JpGU-AGU Joint Meeting 2017

Presentation information

[EE] Oral

S (Solid Earth Sciences) » S-CG Complex & General

[S-CG64] [EE] Morphodynamics and Genetic Stratigraphy for Understanding Landforms and Strata

Mon. May 22, 2017 1:45 PM - 3:15 PM 101 (International Conference Hall 1F)

convener:Hajime Naruse(Department of Geology and Mineralogy, Graduate School of Science, Kyoto University), Steven Y. J. Lai(National Cheng Kung University), Tetsuji Muto(Department of Environmental Science, Nagasaki University), Wonsuck Kim(University of Texas at Austin), Chairperson:Hajime Naruse(Kyoto University), Chairperson:Tetsuji Muto(Department of Environmental Science, Nagasaki University), Chairperson:Steven Lai(National Cheng Kung University)

2:45 PM - 3:00 PM

[SCG64-05] The role of saltwater in constructing continental shelves with seaward-migrating clinoforms

*Toshiki Iwasaki1, Gary Parker2 (1.Civil Engineering Research Institute for Cold Regions, 2.University of Illinois Urbana-Champaign)

Keywords:continental shelves, clinoforms, dissolved salt, wave base, density current

Continental shelves have been generally interpreted as drowned ancient coastal plains developed at low stand. This implies that subaqueous hydrodynamics, sediment transport, and associated morphodynamic process do not contribute the formation and development of currently observed continental shelves. However, recent measurements of submarine sediment processes and sequence stratigraphy of continental shelves have indicated that even at the present Holocene sea level high stand, some shelves or protoshelves with seaward-migrating clinoforms have been developing by the result of long-term fluvial input of suspended sediment/mud and subsequent subaqueous morphodynamic process. Here, we show a description of this physical process of continental shelf formation using a numerical model. More specifically, we demonstrate 1) the role of saltwater in the formation of continental shelves, and 2) long-term development of shelf morphology with seaward-migrating clinoforms associated with interactions among fluvial suspended sediment supply, sediment deposition from hypopycnal plumes, and wave-induced sediment re-distribution on the shelf.

Fluvially derived suspended sediment/mud input is the main source of material for constructing continental shelves. However, in general, we do not see similar bench-like morphologies in old terrestrial lakes which are known to have been influenced by large amounts of fluvial sediment supply. An important factor which differentiates these two environments is dissolved salt in ambient water. In oceans, ambient salt water is generally much heavier than the input sediment-laden water, causing surface plumes (hypopycnal flows). In contrast, ambient fresh water in lakes allows the inflow sediment-laden water plunge directly into the bottom, forming hyperpycnal flows. We numerically model these physical processes to see the differences in the morphodynamic processes between hyper- and hypopycnal flows. The model presented herein is a vertical 2D Reynolds-averaged Navier-Stokes model with the Boussinesq approximation for density-driven flows. It described the effects of both dissolved salt and suspended sediment. The numerical results clearly show that hyperpycnal flows cause less proximal deposition of sediment on the shelf, transporting the sediment into deep water. Conversely, hypopycnal flows greatly contribute to proximal sediment deposition on the shelf. This result indicates that the dissolved salt plays an important role in controlling sediment dispersal, and in particular suppressing direct delivery to deep water.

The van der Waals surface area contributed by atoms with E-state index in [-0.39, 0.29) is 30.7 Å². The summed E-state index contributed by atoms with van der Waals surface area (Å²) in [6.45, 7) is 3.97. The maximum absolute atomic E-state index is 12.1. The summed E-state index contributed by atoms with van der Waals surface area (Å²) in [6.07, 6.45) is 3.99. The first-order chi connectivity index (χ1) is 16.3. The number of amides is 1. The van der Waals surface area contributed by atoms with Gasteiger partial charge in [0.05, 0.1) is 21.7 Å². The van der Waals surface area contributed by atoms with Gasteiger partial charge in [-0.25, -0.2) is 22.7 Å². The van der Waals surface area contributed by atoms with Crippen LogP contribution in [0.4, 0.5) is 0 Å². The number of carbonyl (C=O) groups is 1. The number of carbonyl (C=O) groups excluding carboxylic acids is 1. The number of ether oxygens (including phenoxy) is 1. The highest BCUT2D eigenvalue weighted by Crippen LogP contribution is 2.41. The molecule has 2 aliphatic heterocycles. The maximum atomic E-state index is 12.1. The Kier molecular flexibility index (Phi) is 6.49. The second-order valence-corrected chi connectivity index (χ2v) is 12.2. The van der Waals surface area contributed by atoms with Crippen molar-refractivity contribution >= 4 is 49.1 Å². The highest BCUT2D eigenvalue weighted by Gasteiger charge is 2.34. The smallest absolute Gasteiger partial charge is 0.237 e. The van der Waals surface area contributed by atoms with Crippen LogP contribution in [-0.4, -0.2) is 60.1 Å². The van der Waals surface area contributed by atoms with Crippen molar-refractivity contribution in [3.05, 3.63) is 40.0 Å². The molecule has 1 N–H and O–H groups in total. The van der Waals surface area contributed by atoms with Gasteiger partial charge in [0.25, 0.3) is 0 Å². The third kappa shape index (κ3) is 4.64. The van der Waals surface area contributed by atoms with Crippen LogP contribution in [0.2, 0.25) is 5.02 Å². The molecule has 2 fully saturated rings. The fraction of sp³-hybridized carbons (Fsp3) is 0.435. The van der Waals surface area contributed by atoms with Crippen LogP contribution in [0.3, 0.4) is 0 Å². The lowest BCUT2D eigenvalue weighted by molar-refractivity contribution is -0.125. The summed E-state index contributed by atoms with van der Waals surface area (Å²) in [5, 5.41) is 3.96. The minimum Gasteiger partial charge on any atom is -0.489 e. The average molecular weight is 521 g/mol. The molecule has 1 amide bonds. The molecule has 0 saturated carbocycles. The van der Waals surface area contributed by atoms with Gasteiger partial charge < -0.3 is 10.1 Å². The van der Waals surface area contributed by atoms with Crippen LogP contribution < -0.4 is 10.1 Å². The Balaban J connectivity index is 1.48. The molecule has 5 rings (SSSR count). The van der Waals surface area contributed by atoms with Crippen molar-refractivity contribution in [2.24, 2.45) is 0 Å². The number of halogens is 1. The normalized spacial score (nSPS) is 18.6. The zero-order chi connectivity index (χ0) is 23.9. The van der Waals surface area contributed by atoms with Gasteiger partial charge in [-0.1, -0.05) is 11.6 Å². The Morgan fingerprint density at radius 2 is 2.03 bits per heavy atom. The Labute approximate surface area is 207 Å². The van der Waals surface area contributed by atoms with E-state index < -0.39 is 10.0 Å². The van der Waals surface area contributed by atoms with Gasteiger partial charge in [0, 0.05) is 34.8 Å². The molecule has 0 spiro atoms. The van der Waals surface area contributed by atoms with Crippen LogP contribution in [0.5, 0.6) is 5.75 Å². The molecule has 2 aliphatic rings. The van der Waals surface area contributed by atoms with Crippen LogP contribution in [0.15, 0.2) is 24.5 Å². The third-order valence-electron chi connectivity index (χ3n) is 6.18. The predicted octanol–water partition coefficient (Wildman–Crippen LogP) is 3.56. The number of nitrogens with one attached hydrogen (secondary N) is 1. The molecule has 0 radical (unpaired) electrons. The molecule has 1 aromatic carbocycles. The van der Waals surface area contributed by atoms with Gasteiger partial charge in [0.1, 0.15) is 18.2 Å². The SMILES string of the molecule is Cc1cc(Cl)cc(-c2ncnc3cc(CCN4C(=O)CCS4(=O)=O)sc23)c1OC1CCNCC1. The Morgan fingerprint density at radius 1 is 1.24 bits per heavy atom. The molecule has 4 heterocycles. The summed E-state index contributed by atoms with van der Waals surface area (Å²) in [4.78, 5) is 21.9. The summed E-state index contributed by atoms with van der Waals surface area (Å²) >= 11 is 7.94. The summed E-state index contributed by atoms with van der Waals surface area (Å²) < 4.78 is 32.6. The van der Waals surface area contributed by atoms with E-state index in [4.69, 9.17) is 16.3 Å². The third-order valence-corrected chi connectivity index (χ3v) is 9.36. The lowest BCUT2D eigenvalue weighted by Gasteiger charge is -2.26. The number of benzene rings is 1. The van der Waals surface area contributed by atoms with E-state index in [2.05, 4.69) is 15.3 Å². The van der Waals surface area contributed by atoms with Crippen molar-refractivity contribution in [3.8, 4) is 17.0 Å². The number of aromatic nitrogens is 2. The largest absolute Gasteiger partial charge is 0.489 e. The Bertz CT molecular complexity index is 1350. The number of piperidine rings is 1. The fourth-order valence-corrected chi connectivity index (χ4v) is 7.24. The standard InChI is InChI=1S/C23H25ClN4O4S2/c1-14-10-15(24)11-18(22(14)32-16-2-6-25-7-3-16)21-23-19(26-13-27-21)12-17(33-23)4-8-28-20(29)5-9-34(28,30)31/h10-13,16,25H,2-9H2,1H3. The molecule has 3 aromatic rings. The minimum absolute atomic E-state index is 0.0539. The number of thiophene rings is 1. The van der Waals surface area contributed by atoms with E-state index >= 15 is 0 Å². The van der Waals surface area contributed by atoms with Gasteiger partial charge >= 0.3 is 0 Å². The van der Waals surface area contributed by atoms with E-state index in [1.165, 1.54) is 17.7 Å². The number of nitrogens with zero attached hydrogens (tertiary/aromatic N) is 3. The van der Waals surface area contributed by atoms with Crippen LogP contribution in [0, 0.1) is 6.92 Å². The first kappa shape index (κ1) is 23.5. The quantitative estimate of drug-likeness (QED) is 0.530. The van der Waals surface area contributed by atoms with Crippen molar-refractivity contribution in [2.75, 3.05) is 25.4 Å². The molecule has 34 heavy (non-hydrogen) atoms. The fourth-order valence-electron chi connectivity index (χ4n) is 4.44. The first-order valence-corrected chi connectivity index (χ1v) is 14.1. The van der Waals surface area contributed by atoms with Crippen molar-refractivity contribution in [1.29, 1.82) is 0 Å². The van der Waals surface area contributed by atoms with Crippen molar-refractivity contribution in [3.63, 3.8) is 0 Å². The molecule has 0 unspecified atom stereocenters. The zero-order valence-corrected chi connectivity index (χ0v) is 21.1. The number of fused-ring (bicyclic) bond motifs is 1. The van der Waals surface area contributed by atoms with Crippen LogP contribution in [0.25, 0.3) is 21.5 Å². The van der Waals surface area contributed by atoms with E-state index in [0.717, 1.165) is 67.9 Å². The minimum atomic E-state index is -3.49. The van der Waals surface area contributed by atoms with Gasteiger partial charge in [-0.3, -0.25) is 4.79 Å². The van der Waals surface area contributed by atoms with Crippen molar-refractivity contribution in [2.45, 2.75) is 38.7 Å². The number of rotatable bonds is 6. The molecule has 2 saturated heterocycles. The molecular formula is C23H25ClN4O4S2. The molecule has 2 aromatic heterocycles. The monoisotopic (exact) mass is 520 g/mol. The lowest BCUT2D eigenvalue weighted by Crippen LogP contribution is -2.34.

Another important mechanism for subaqueous morphodynamic process considered here is wave effects for resuspension of sediment deposited on shelves. Long-term sediment supply from hypopycnal flows constructs a large shelf-like morphology, and the height of the shelf eventually builds to wave base. The wave-induced bottom shear stress can then contribute to the resuspension of deposited sediment on the shelf, redistributing the sediment from the shelf to continental slope. We incorporate a simple model to add the effect of bottom shear stress generated by waves into the numerical model. We then consider a scenario which is likely in the natural environment, namely, repeated cycles of short-term fluvial sediment input due to major flood events and the long-term effect of waves due to repeated storm events. The numerical results show that the sediment deposited on the shelf derives from sediment supply from hypopycnal plumes. This sediment is re-suspended by the wave effect, and then wave-supported turbidity currents transports the sediment onto the continental slope. These processes maintain a specific depth on the shelf and generate a seaward-migrating clinoform characterizing the seaward extension of the continental shelf by subaqueous processes.